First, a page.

Clients throw away large parts of the received data because the API design follows a “one size fits all” approach and the provider includes all data in responses that any present or future client possibly might be interested in. Another phenomenon is “sell what is on the truck”: implementation data is exposed just because it is there, without any client-side use case.

  • Add Wish Template  (Show Details ) (Hide Details )

    Clients may throw away large parts of the received data because the API design follows a one-size-fits-all approach and includes all data that any present or future client might be interested in (according to the smell description in Add Wish List). Another phenomenon is “sell what is on the truck”: implementation data is exposed just because it is there, without a client-side use case.

  • Extract Information Holder  (Show Details ) (Hide Details )

    Clients make multiple API calls to get all data they require because these calls do not offer any way to define the targeted representation elements (publishing parts or all of a domain model’s entities and their attributes).

Polling proliferation

  • Make Request Conditional  (Show Details ) (Hide Details )

    Clients that participate in long-running conversations and API call orchestrations ping the server for the current status of processing (“are you done?”). They do so more often than the provider-side state advances.

Quality-of-Service (QoS) fragmentation and scattering

  • Externalize Context Representation  (Show Details ) (Hide Details )

    One or more protocols might be used in the same system. API clients and providers have to go to multiple places to gather or produce all required non-functional metadata. This might be error-prone and time-consuming and cause technical debt.

REST principle(s) violated

  • Merge Operations  (Show Details ) (Hide Details )

    “Uniform interface” is an important design constraint imposed by the REST style that many HTTP APIs employ. REST mandates the use of the standard HTTP verbs (POST, GET, PUT, PATCH, and DELETE), which are associated with additional constraints/properties. For instance, GET and PUT requests must be idempotent so that they can be cached [@Allamaraju:2010]. Sometimes, mismatches between the API semantics and the REST constraints can be observed; sometimes, the REST constraints limit extensibility (for instance, when a resource, identified by a URI, runs out of verbs).

  • Rename Endpoint  (Show Details ) (Hide Details )

    Abstract API endpoints correspond to resources identified by URIs in RESTful HTTP APIs. Their names should convey the meaning and role of the resources. For instance, using verbs as relative paths might be considered an antipattern; resources should be named with nouns that can be traced back to domain entities (note that these entities and their resource representations can be processing-oriented and/or data-oriented, both in REST and in APIs leveraging other integration styles).

Resistance to change caused by uncertainty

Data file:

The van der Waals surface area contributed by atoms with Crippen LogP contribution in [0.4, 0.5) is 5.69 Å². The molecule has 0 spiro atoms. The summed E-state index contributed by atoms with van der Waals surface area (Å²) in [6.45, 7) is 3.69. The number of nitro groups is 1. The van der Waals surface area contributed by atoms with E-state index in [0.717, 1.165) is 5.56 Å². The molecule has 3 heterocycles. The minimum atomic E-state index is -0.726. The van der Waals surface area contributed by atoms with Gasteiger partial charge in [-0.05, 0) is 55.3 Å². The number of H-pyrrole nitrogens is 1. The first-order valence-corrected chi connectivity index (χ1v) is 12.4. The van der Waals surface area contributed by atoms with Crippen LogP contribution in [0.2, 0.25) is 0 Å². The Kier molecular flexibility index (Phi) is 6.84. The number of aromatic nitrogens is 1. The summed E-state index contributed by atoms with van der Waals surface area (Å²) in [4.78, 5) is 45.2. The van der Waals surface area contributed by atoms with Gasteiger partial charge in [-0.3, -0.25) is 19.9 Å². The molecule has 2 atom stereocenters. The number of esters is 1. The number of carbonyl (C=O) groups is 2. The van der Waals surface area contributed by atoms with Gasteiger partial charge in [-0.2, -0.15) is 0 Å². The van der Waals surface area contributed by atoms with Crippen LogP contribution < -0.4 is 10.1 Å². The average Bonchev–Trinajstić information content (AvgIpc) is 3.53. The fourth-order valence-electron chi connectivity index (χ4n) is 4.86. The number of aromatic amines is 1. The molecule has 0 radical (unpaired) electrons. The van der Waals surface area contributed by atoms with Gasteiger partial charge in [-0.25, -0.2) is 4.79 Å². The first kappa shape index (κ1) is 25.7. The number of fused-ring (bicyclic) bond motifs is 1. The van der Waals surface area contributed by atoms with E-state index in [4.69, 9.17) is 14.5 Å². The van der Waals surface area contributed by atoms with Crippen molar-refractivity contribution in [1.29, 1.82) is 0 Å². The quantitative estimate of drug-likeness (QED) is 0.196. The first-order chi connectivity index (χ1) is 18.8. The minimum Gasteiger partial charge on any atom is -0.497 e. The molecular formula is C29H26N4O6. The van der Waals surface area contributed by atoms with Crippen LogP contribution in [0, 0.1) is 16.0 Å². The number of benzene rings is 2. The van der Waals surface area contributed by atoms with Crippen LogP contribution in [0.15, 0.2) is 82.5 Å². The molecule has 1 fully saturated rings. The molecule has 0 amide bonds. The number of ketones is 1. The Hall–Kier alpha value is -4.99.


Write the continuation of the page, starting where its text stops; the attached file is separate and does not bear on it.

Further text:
• Introduce Version Identifier  (Show Details ) (Hide Details )

    A provider might hesitate to implement necessary API changes due to a lack of clarity in its strategy for evolving the API. Clients might be reluctant to upgrade to new versions because they are unable to assess the imposed changes on their side.

  • Introduce Version Mediator  (Show Details ) (Hide Details )

    A breaking change of the API has happened or the lifetime guarantee been softened.while this should generally be avoided, this is not always possible; the provider might have good reasons to do it However, clients are unwilling or unable to migrate to the latest version immediately. They might fear the effort and risk, or lack confidence and trust in the new version.

  • Relax Evolution Strategy  (Show Details ) (Hide Details )

    A provider has made many assurances/guarantees to clients and is now reluctant to apply other API refactorings because it is afraid of disrupting these clients.

Role and/or responsibility diffusion

  • Extract Endpoint  (Show Details ) (Hide Details )

    The endpoint is both an Information Holder and a Processing Resource (or works with different types of data, for instance both master/reference data and operational data). Its operations have rather diverse responsibilities. Hence, it is hard to explain its functionality coherently.

  • Move Operation  (Show Details ) (Hide Details )

    The endpoint is both an Information Holder and a Processing Resource. It is hard to explain what it does coherently. For instance, some of the exposed data lives long and changes rarely; other data goes through many create, update, delete operations in a short time span.

  • Rename Operation  (Show Details ) (Hide Details )

    The operation does something, but the effects of the operation execution are not clear. For instance, it is not specified whether it reads and/or writes provider-side data and application state. The domain model abstractions/concepts that it works with remain fuzzy. Precision might be harmed and ambiguities introduced.

  • Split Operation  (Show Details ) (Hide Details )